The SMGW Partner Council Returns!

A total of 26 Partner Council members and staff gathered at St. Patrick’s Church on June 20 for our first in-person Partner Council meeting since January 2020, with great enthusiasm and delight at being together in person! 

We were greeted by Karen Melchar, Partner Council member from St. Patrick’s, one of SMGW’s longstanding partner churches, and by Rev. Kurt Gerhard, St. Patrick’s Rector, who welcomed the group and offered a blessing. 

After welcoming new Partner Reps, the meeting focused on Samaritan Ministry’s response to systemic racism both within the organization, as it impacts participants and caseworkers, as well as within our communities at large in Greater Washington.   

Carol Coonrod, Partner Council Convenor, opened this conversation reminding us that issues of racial equity and justice that were rarely or explicitly talked about are now out in the open, and that we’re grappling with them as individuals, families, organizations, and as a country.  Executive Director David Wolf noted that while Samaritan Ministry has been involved in individual change-work through the Next Step program ever since its inception 35 years ago, we have struggled to engage in community change work, and that addressing systemic racism gives an opportunity to do that while addressing racism in our own ranks.   

Recognizing that the Episcopal Church as a whole and the Episcopal churches who founded SMGW are predominantly White churches, Samaritan Ministry is committed to addressing the White power structure that has predominated its leadership, particularly at the Executive and Board level. Recent developments in that regard include a Board of Directors that is 50% Black for the first time in its history and a Partner Council that, while still predominantly White, includes more historically Black parishes than ever before. But, David indicated, there is still much more equity work to be done.        

Sophia Nalty, Caseworker at the NW Office, led the conversation further by asking, “How could Samaritan Ministry be dedicated to empowering our participants, engaging our partners, and identifying basic, systemic and unmet needs without first addressing these systemic issues from within?  How could Samaritan Ministry, an organization whose service demographic is 89% Black and Brown, truly embody the values of compassion, transformation, dignity, and community without intentionally seeking greater consciousness around the realities that blatantly plague the Black and Brown members of our community, both internal and external?”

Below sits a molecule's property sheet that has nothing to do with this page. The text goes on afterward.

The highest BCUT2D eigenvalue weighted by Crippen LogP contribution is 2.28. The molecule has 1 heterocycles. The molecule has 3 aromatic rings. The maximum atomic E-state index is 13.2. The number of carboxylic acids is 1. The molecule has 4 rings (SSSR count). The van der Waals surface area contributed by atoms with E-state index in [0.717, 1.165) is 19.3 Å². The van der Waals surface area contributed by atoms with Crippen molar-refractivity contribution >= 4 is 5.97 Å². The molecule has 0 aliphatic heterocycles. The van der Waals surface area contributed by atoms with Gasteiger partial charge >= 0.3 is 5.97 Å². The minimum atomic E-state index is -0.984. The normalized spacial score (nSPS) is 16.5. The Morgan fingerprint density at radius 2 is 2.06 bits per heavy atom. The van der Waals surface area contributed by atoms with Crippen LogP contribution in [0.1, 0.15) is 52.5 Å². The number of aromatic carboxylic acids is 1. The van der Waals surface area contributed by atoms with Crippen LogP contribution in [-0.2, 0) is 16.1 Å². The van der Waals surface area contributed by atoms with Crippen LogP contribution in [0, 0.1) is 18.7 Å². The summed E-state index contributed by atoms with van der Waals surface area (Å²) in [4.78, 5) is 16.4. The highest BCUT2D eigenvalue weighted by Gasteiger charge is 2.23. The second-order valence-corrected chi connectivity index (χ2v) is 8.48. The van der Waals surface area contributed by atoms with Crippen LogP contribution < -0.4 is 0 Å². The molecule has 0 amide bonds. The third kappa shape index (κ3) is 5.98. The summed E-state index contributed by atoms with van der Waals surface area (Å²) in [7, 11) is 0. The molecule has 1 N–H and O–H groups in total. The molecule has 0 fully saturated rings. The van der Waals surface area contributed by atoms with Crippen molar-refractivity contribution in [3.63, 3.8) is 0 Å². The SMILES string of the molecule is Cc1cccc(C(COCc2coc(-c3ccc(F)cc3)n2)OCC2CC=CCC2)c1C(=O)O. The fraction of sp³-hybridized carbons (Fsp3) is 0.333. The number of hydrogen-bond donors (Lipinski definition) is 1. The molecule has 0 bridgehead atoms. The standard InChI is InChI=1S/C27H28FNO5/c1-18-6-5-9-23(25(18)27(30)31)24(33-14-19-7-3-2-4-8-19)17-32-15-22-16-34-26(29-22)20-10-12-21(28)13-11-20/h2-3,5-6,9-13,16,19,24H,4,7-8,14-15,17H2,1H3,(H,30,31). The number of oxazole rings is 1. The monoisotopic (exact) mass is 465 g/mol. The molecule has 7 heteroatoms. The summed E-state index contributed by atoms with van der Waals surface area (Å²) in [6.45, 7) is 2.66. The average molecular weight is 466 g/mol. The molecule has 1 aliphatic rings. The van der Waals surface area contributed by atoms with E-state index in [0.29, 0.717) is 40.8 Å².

She informed the group that the murder of George Floyd in May 2020 catalyzed a response to this tragedy within Samaritan Ministry which led to the formation of the 12-person Racial Equity and Justice Roundtable. The Roundtable, which has met for the past six months, is made up of paid staff, volunteer staff, Board members, and Partner Reps, and is making recommendations to the Board for addressing systemic racism within the organization and beyond. 

Looking beyond Samaritan Ministry internally, Amy Vruno, Lead Organizer of the Washington Interfaith Network (WIN), joined our Partner Council meeting and challenged the group with statements like,  

  • Racism is a social construct; we all know that, right? 
  • If we don’t name issues that need to be addressed, we’re not telling the truth 
  • Nothing moves without power 
  • Power without love is reckless and abusive  

She distinguished two types of power: that of dominant power vs. relational power. She reminded the group that only with relational power can you fight the power of domination. 

The group identified issues that impact our participants including environmental racism, access to health care, limited availability of technology and the knowledge to use it, the expense and limited availability of child-care, and affordable housing. She then briefed us on specific issues that WIN has taken up recently, each of which requires citizen participation to counter the powerful special interests that usually prevail. 

David ended the meeting with a reminder to schedule Empower Our Neighbors in Need (ENN) events at our churches if they haven’t already taken place – and promised “next steps” for the Council to consider in terms of collectively engaging in WIN’s work which, as Amy highlighted, is principally focused on social and economic empowerment for predominately Black and Brown communities where unemployment and insufficient housing is most prevalent.